April 8, 2015

Trauma Care, Unavailable to Many, Suffers Inconsistent Quality and Inadequate Capacity

Mary MahoneyBY Mary Mahoney

J. Robinson Group Blog
Female Baby Boomer with Nurse

Nearly 45 million Americans do not have access to a Level I or II trauma center, even though treatment of serious injuries at such a facility can lower the risk of death by 25 percent, according to the Centers for Disease Control and Prevention.

Lack of availability, primarily attributable to distance from the nearest center, is compounded by inconsistent quality and inadequate capacity, notes Kenneth W. Kizer, director of the Institute for Population Health Improvement at the University of California, Davis. Worst, some seriously injured people are not treated at trauma centers even when they are within reach.

So, do we need more trauma centers, better trauma centers or better directions to a trauma center? And what makes a trauma center superior to a standard hospital emergency room?

A trauma center is defined as a specialized treatment center capable of handling the most critical injuries, with specialists available 24 hours a day, seven days a week, state-of-the-art resuscitation rooms and helicopter transport. Orlando Health’s Orlando Regional Medical Center offers the only Level I trauma center in Central Florida.

Speed is critical component of trauma care. The “golden hour” refers to the first 60 minutes after an injury when appropriate intervention can mean the difference between life and death.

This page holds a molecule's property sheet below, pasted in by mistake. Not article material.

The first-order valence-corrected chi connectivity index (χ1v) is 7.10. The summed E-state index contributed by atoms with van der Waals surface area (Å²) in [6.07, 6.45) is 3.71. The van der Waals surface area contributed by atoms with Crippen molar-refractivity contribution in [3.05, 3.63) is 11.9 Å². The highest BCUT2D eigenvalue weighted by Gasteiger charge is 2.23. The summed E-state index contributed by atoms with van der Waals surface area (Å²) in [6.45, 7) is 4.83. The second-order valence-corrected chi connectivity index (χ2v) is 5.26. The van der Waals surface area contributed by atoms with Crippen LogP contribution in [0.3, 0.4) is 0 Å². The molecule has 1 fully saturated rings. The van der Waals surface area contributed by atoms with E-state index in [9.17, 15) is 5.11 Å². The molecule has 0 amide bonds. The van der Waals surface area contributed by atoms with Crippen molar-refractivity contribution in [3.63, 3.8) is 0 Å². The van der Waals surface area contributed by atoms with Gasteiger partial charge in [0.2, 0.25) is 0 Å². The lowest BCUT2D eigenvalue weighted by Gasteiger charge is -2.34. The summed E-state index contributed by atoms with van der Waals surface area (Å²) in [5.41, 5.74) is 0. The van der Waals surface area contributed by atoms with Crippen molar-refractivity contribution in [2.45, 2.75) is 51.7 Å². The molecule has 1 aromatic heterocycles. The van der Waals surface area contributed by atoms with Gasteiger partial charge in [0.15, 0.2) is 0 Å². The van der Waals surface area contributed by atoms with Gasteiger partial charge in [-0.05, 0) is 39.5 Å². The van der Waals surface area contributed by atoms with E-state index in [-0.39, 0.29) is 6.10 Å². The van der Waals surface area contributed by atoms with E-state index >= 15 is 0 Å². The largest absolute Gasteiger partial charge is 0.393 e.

Advances in military field surgery have also had a big impact in civilian trauma care. “At no time in history have there been so many promising new treatments as during the global war on terrorism,” said EMS World in a recent issue, citing better tourniquets, devices that stop bleeding – notably QuikCLot Combat Gauze – and procedures developed by the U.S. military as part of its Tactical Combat Casualty Care program.

First responders are seeing success with such new technology as stasis foam, developed by the Pentagon’s Defense Advance Research Projects Agency, which expands rapidly in body cavities where a tourniquet could not be applied, stopping bleeding and hardening into a “cast” that can eventually be removed in the operating room.

Despite recent advances in trauma care, there is room for improvement. Failure to send seriously injured patients to trauma centers is a problem, said Kizer of the Institute for Population Health Improvement.  “Unfortunately, our ability to understand why under-triage occurs so often is hampered by fragmentation in the systems of care, inadequate data management systems and lack of trauma care performance reporting by non-trauma center hospitals.”

Some institutions are exploring how to make their trauma centers more flexible and improve inter-department coordination. Cedars-Sinai hospital in Los Angeles is designing a futuristic operating room and already has developed a simulated version, supported by a Defense Department grant and consultation with military surgical teams in Europe and the U.S.

The very layout of the Cedars-Sinai trauma center operating room is different. The architecture firm CannonDesign created the space to be “endlessly reconfigurable, by implementing a gridded trolley system on the ceiling that allows the surgical lights, equipment booms and the glass walls to be repositioned or removed altogether.” There are color-coded trauma bays and whiteboards to easily access patient information.

The Cedars-Sinai model has cut the time it takes to capture first radiological images by more than 10 percent and the time to draw blood for first lab tests by more than 20 percent. That may not seem like much, but in the world of trauma care, it can the difference between life and death.

April 2, 2015

Major Hospitals Now Offer ‘Complementary and Alternative’ Medicine

Mary MahoneyBY Mary Mahoney

J. Robinson Group Blog
Female Baby Boomer with Nurse